Saturday, September 26, 2009

Schreiben in einem Café

[ Writing in a Cafe ]

Traveling to Munich for Oktoberfest weekend started as a quick, last minute adventure, and it turned out to become a huge and exciting experience. Such a big weekend, in fact, that it took me almost an entire week to catch up on all the great stories and picture-posting to just serve it justice.

This has been my last full week here in Saarbrücken, and it has been extremely busy with school and spending as much time with my host family as possible. I have taken a bit of time for myself, however, to escape for a moment and try to document Munich as best I could, and I figured I would follow through with my goal of revisiting the tiny French town of Saareguemines at least once during the week to sit in a cafe and just write.


After class one afternoon I took the detour from my normal rout home and hopped onto the train to France - as matter of fact as that. With my laptop in my backpack, I picked out the cute little cafe run by the little Muslim Turkish woman to say hello. She remembered my face - but I had overestimated how much German she knew. I was so happy to see her and went off on a tangent in German asking about Eid ul-Fitr, which is the great celebration after the long fasting month of Ramadan. I asked her if she had made many delicious dishes... and she just stared back blankly... and then rambled something off in French. I then said in German that I didn't understand, and she said "a little English?" - so then I said nice and slowly - How was your celebration?...

... blank face and a smile

English was also a no go. She caught the name of the holiday at least and I think understood that I was asking about it. She finally mimed that there was a lot of eating since she motioned nibbling food from her fingers and smacking her lips.

It was a funny language barrier moment, but it brought laughs out of both of us. When I ordered a pastry and coffee, she pointed to black coffee and I corrected her and fumbled, Pardon, avec le lait si'l vous plait. [ check me out trying a little parle du Français]

She laughed. It turned out she was only charging me for the black coffee since she was being nice. [ She calls it the "student price"... but clearly she just makes up prices as she goes since it is late in the day and she has to clear the shelves and/or she has taken a liking to us American "regulars"]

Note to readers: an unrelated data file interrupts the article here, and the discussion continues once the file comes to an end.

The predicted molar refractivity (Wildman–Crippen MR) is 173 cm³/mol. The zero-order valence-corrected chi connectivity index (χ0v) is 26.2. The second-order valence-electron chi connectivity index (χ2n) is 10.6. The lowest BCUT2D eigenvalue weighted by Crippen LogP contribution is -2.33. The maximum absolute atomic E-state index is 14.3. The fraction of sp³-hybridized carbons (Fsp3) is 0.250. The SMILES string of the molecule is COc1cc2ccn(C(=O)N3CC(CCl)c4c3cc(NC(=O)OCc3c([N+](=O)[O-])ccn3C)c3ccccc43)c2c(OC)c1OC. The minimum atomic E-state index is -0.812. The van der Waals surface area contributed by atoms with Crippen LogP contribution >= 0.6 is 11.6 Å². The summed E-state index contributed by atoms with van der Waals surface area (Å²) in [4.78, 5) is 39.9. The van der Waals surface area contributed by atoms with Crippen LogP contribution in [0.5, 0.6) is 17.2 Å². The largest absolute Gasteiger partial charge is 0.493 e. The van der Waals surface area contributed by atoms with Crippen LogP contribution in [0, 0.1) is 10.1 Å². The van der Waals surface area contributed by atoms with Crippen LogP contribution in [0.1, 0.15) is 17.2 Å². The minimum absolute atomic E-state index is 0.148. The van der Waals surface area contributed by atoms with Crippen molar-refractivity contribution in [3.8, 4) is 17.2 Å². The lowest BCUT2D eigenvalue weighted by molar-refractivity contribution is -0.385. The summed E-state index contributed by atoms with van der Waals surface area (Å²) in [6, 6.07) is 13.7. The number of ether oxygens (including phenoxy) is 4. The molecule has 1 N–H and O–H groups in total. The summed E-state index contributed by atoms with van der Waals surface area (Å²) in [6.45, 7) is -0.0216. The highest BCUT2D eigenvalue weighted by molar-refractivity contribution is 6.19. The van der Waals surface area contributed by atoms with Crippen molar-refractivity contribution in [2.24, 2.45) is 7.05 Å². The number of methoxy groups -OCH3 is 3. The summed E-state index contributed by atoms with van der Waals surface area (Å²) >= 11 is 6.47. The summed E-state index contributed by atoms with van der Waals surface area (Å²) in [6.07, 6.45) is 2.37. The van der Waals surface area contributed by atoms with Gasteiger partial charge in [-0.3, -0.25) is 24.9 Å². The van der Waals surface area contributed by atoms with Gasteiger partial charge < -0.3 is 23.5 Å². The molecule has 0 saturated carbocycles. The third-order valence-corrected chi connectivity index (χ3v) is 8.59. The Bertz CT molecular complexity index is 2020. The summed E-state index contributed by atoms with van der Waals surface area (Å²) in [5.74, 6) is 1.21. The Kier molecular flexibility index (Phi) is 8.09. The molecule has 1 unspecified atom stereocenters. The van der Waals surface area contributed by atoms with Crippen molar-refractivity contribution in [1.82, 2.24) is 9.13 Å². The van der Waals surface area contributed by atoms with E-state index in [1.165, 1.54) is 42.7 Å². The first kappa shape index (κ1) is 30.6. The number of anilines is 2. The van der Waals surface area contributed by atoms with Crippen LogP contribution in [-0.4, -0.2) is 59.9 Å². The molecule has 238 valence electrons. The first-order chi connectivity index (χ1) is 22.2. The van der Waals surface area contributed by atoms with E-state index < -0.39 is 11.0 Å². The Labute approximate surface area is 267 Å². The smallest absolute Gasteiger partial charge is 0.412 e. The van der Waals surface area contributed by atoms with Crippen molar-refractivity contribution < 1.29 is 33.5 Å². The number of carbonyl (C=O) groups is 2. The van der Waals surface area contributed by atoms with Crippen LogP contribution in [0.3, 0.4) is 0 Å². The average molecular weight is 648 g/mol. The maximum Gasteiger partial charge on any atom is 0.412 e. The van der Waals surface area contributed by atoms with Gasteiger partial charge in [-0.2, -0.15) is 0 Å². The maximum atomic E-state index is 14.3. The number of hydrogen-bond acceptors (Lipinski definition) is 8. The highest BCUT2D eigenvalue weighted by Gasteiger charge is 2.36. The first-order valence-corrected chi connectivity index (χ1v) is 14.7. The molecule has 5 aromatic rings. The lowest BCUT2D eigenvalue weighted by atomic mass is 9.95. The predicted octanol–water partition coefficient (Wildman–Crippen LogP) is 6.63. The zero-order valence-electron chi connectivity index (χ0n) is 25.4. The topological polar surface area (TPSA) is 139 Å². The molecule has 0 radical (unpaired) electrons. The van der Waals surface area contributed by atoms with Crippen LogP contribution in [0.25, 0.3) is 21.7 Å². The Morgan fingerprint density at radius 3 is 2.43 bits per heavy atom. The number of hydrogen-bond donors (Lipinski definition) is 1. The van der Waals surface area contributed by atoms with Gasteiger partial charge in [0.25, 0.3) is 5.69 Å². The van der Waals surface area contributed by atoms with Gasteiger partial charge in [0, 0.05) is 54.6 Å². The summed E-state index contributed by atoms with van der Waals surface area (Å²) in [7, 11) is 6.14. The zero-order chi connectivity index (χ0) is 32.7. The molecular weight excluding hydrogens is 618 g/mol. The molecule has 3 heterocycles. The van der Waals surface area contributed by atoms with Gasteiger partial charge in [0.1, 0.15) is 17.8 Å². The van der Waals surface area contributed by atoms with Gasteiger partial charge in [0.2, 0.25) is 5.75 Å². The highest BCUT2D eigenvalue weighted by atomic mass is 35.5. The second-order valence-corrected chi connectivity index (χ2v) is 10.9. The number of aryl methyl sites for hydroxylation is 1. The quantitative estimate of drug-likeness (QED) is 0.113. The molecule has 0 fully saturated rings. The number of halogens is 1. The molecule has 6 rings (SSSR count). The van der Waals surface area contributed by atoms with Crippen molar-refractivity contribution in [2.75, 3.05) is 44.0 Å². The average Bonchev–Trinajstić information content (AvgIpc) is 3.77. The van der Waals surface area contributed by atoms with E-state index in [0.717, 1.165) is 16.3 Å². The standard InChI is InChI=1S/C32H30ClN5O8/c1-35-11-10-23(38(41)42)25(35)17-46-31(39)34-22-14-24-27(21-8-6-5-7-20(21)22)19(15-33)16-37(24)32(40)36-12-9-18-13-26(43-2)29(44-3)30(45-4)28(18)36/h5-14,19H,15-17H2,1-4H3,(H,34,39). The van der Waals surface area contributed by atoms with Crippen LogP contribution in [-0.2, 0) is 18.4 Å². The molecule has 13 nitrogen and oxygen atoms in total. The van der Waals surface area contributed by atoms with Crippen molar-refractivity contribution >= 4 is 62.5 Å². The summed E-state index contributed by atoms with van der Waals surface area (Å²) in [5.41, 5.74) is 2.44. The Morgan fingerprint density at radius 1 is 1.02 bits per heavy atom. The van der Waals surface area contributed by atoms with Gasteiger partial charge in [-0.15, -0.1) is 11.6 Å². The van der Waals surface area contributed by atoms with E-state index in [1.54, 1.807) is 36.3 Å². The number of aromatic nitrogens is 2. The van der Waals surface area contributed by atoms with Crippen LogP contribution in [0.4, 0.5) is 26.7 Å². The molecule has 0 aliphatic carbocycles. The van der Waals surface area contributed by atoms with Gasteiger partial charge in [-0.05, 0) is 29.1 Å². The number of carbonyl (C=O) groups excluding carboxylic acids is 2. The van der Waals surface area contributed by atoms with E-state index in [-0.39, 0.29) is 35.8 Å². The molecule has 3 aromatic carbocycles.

She served me my coffee and pastry - délicieux - and I began to type away - so much to cover. I reviewed some pictures, had some smiles and laughs to myself, and amidst my clicking away at my keyboard, I noticed the little French women come in and out and gossiping away over their croissants and coffees.


The setting was perfect - French café, writing, coffee... give me a béret and the image would be complete. I churned out some of my stories and after leaving and saying goodbye -merci! au revoir! - I was completely satisfied with the feeling. Cobblestone streets, contently cafinated and on a suger-rush from my pastry - it was a moment you want to bottle up [ meaning making a mental note to write about it later...]. I really enjoy writing, reflecting, and exploring, and that afternoon had elements of all of that.


I still had more to write... so I just shamelessly repeated everything the next day. [ And continued reading on the train about Julia Child creating sumptuously detailed dishes like sole à la normande while living abroad in France - how fitting!]


I tried a new cafe and got a delicious Pain au Chocolat - a new favorite, flaky, buttery with dark chocolate inside - and a black coffee [ uh oh, I have only a few days to get a hot chocolate - or else I might loose some readership ;) ]. Once again, the setting was perfect.



Reflecting is important to me, and I constantly find myself reflecting and writing - either in the blog, or my personal journal, or daydreaming during German grammar lectures [oops... ] - and it is hard to find time amongst the excitement everyday of living abroad to document it [ usually equating to less sleep ]. Luckily I satisfied my desire to return to Saareguemines - just to say , oh today I went to France after school - once more, and to feel like that typical French café-goer pondering the best adjective to describe his croissant while jotting notes into a journal.